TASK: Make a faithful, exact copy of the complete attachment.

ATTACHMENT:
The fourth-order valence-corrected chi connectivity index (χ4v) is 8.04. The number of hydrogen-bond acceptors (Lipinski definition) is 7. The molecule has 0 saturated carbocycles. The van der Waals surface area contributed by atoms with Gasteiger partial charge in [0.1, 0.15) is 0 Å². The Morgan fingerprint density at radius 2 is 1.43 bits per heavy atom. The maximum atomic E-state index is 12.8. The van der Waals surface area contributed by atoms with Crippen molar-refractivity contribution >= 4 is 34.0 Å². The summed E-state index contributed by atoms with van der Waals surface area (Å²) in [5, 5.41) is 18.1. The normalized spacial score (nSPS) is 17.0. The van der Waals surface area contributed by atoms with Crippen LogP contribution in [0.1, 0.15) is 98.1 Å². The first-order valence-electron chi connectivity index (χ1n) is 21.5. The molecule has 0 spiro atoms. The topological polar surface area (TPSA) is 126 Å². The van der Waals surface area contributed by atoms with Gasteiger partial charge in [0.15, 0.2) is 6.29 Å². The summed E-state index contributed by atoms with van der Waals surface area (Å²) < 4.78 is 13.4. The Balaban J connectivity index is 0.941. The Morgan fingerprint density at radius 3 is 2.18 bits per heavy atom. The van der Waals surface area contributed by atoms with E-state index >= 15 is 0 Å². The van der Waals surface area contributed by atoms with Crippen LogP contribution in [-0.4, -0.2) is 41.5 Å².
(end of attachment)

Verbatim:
The fourth-order valence-corrected chi connectivity index (χ4v) is 8.04. The number of hydrogen-bond acceptors (Lipinski definition) is 7. The molecule has 0 saturated carbocycles. The van der Waals surface area contributed by atoms with Gasteiger partial charge in [0.1, 0.15) is 0 Å². The Morgan fingerprint density at radius 2 is 1.43 bits per heavy atom. The maximum atomic E-state index is 12.8. The van der Waals surface area contributed by atoms with Crippen molar-refractivity contribution >= 4 is 34.0 Å². The summed E-state index contributed by atoms with van der Waals surface area (Å²) in [5, 5.41) is 18.1. The normalized spacial score (nSPS) is 17.0. The van der Waals surface area contributed by atoms with Crippen LogP contribution in [0.1, 0.15) is 98.1 Å². The first-order valence-electron chi connectivity index (χ1n) is 21.5. The molecule has 0 spiro atoms. The topological polar surface area (TPSA) is 126 Å². The van der Waals surface area contributed by atoms with Gasteiger partial charge in [0.15, 0.2) is 6.29 Å². The summed E-state index contributed by atoms with van der Waals surface area (Å²) < 4.78 is 13.4. The Balaban J connectivity index is 0.941. The Morgan fingerprint density at radius 3 is 2.18 bits per heavy atom. The van der Waals surface area contributed by atoms with E-state index >= 15 is 0 Å². The van der Waals surface area contributed by atoms with Crippen LogP contribution in [-0.4, -0.2) is 41.5 Å².